The earliest ancient Greek myth with an explicitly homosexual theme is the story of the abduction of Ganymede, the most beautiful among mortal boys who is abducted by no less than Zeus, himself, the god of the gods. Zeus espied the beautiful young mortal, swept down in the form of an eagle to kidnap him and brought him to Mt. Olympus, where he was assigned “cup bearer for the gods,” and was ultimately honored by Zeus by being transformed into the starry constellation of Aquarius.
The myth reflected the most common form of homosexual relations documented in ancient Greek and Roman cultures covering over 1,000 years, that involving older men and younger boys who’d reached their “full height,” as in their upper teens (citing K.D. Dover, “Greek Homosexuality,” 1978).
According to the historical record, almost all identified homosexual relations, at least up until the modern era, involved inequalities of age and station in society, the paradigm being the Greek-Roman model of an older man of wealth seeking liaison with a younger lad, commonly in search of the older’s money, gifts and pathways to success in later life. Record of such trysts ranged from more acceptable ones among free men to less savory encounters involving slaves and prostitutes.
While such disparities are disquieting to modern sensibilities, if not illegal, in the ebbs and flows of history in the West, higher regard for the potentially virtuous nature of such relations was held in times that roughly correlated to eras of great cultural, scientific and political advance, such as in the fourth and fifth centuries B.C. in Greece, and the height of the Italian Renaissance in the 15th and early 16th centuries A.D.
In both those periods, the writings of Plato, especially those dealing explicitly with homosexual relations, “The Symposium” and “Phaedrus,” were models for discourses on the role of ethics and morality in those relations. Arguments ranged from, among others, (1) limiting expectations to purely non-abusive pleasure-seeking, to (2) considering the younger participant’s well being psychologically and over the long haul, and (3) Plato’s and Socrates’ case for restraining from sex, but to use the erotic impulse as a driver to introduce higher notions of love, of friendship and of love for beauty and truth, into the relationship.
In that order, the three Greek words for love — “eros” as sexual desire, “philia” as friendship and “agape” as divine or universal love — are summoned as applied to the three stages of the Plato/Socrates option, and they all are deployed in that fashion as well in the myth of Ganymede.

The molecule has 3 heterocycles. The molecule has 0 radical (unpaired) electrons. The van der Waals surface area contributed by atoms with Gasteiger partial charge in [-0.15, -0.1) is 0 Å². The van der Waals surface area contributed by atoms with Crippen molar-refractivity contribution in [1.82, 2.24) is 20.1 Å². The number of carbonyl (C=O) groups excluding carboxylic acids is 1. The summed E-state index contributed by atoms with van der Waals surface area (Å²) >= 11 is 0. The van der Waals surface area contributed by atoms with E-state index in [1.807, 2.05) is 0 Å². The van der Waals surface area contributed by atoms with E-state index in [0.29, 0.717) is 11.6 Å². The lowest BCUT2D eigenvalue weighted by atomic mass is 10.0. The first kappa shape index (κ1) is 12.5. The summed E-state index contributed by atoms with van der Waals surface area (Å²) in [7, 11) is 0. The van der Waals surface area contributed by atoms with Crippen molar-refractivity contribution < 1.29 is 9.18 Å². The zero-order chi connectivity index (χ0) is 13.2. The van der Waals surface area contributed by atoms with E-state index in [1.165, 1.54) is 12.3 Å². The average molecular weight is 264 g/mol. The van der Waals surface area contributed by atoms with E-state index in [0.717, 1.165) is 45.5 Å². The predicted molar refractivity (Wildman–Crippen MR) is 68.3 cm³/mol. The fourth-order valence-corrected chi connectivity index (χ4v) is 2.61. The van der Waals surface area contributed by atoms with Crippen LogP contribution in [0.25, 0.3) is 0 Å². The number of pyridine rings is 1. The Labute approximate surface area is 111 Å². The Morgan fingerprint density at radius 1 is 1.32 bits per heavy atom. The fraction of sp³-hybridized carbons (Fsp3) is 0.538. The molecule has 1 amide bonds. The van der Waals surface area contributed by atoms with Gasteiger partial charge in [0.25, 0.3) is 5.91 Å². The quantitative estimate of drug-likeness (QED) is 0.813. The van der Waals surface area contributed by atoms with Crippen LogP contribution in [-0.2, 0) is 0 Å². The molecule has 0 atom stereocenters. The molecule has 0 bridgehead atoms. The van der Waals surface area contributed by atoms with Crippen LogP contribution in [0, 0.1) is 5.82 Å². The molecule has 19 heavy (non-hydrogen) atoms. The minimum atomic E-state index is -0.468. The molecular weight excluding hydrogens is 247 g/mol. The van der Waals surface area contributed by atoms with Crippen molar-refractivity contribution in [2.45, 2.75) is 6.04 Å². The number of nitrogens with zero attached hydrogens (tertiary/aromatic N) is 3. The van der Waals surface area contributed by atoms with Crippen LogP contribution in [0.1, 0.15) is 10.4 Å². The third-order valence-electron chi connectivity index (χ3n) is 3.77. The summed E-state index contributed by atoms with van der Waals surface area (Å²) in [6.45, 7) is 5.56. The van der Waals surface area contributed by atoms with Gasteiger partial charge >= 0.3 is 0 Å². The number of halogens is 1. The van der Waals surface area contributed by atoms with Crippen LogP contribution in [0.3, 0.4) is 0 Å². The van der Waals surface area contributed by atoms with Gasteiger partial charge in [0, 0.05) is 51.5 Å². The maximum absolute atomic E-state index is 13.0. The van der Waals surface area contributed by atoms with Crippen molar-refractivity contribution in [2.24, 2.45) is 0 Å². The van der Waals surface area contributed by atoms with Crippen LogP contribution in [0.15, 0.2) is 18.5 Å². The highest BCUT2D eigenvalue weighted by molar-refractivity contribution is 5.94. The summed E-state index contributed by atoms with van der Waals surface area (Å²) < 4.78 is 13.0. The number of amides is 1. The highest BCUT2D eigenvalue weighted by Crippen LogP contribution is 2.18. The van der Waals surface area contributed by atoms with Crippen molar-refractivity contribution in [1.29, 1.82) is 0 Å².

First concerning that myth, it should be noted that, insofar as it was Zeus, the highest of the gods, who initiated the relationship, it signals that in the ultimate order of things there is a proper and sanctified role for same-sex passion. While most of Zeus’ appetite was for women, his Ganymede caper showed that a role for homosexuality, in the eyes and desires of the top god was OK.
Second, the disparity in ages and rank not only reflected the prevailing cultural norm (Dover’s researches indicate in that era there was no record of any other kind of homosexual relations, at least that were sanctioned or reported) but was symbolic of the kind of inequality that is, on a personal level, endemic to most relationships: one party usually having some, even nuanced, role difference from the other (one more active than passive, for example) that belies the exact notion of equality as a political and legal term. As terms best to describe interpersonal relations, “complementarity” and “reciprocity” are better choices.
In the disparity of roles, the issue lies in what each party brings to the other and whether it is “net zero sum” in nature, a reciprocity that fulfills the expectations, goals and gratifications of both. Of course, all unequal interactions bear an acute potential for abuse and cruelty, such as especially when one lacks the maturity for discerning powers of free choice, which is why the matter of the true meaning of love, versus abuse and exploitation, is always so important.
In the Ganymede myth, Zeus, synonymous among the Greeks with our notion of God as the creative force of the universe, embraces Ganymede, the archetypical representation of same-sex passion, brings him to a heavenly purpose as servant to the oversight of human affairs (the gods on Olympus). Then finally he elevates and sanctifies him, lifting him to the status among the twelve gears of the universe in the sky as the constellation Aquarius in the Zodiac, by which the entire universe is governed and unfolds, and from whence the very notions of beauty and truth are derived.
Ganymede is transported by Zeus through the three powers of love, in its eros, philia and agape manifestations, for purposes of aligning human behavior in accordance with the divine purpose present in the homosexual impulse.